With Keto and low carb diets on the rise, it’s easy to understand why carbohydrates have been demonised.
But carbohydrates are part of the three essential macronutrients out bodies need to produce energy, along with protein and healthy fats.
There are two types of carbohydrates: simple and complex. Simple carbs
include sugars such as sugar, glucose, honey and agave.
Complex carbs include whole fruit, vegetables, nuts, legumes, whole-grains and whole wheat products and generally the ideal type of carb we need to consume for sustained energy.
However, overconsumption of simple carbs can lead to insulin resistance, pre-diabetes and type 2 diabetes.
But adding complex carbs to our diet is essential for our health. A paper in the Journal of Academy of Nutrition and Dietetics noted that the fibre found in wholegrains helps keep chronic diseases at bay.
Good examples of whole-grains include oats, brown rice, quinoa and barley. The paper also explains that legumes provide plenty of nutrients as well as fibre and protein.
Low GI carbs such as sweet potato and squash are also great nutrient dense carbs to add to the diet.
Both contain powerful carotenoids lutein and zeaxanthin as well as potassium, fibre and vitamin C.
Carbohydrates also help preserve muscle and consuming them helps reduce muscle breakdown and provide glucose for the brain.
They also promote digestive health thanks to their high content of soluble fibre which help improve the frequency and ease of bowel movements.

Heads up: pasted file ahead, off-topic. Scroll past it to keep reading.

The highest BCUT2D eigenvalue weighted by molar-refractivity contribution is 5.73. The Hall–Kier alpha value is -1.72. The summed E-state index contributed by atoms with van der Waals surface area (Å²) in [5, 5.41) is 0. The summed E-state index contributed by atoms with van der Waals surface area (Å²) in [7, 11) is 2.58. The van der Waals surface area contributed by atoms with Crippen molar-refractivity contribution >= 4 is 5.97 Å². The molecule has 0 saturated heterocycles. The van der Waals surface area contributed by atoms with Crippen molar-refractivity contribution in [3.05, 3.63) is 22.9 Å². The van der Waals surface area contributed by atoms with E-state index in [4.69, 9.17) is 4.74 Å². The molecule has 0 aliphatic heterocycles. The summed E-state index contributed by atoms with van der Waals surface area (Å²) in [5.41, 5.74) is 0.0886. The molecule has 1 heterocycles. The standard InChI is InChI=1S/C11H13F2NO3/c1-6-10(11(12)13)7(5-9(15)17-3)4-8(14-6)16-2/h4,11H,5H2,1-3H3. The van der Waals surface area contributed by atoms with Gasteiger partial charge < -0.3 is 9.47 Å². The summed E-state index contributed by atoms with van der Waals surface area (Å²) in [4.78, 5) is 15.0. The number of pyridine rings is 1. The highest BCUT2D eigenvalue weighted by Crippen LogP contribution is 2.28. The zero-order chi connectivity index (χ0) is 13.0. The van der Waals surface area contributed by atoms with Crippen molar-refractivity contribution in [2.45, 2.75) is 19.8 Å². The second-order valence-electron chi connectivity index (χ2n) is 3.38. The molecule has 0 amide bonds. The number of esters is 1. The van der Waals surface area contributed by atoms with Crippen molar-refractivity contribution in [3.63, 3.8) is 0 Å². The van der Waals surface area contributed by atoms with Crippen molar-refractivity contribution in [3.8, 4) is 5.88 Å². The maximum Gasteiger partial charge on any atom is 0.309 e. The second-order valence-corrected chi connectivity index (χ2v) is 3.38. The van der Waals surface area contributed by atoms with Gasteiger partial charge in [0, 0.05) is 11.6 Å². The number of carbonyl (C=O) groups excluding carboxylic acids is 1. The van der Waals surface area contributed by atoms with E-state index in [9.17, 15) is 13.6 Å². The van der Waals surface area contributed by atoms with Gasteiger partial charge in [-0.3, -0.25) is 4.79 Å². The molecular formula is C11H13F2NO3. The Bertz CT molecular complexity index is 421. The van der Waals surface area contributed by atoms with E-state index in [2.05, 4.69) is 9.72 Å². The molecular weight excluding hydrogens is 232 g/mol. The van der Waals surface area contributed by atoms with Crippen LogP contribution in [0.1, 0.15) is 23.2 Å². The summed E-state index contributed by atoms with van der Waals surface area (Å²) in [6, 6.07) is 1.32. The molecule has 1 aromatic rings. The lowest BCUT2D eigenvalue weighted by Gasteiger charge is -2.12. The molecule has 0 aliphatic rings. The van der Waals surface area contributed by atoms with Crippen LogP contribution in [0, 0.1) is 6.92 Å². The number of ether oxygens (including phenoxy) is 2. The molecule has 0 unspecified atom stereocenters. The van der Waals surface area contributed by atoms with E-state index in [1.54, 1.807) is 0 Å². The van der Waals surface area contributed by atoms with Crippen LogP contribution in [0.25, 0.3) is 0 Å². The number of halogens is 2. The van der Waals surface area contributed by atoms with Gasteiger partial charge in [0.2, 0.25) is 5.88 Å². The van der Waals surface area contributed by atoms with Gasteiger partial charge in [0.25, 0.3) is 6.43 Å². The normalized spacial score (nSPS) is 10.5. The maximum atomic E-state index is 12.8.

Furthermore, studies show that soluble fibre can also protect against digestive tract diseases.
So, what about the benefits of ketosis and going low carb? Ketosis happens when the body produces ketones for energy. Your body creates them when there aren’t carbs available for the production of energy.
For this to happen you need to eat less than 50grams of carbs a day and although it can be restrictive in what can be eaten, many people enjoy the benefits of weight loss a keto diet can provide.
That said, with such a low carb intake some people can suffer from brain fog and constipation due the lack of carbs in the body.
Furthermore, some studies show that following a low carb diet may not be the best route for long term weight management and not the most effective.
With that in mind, demonising carbs or following a restrictive low carb diet may not be the best path to follow in terms of your health and wellbeing.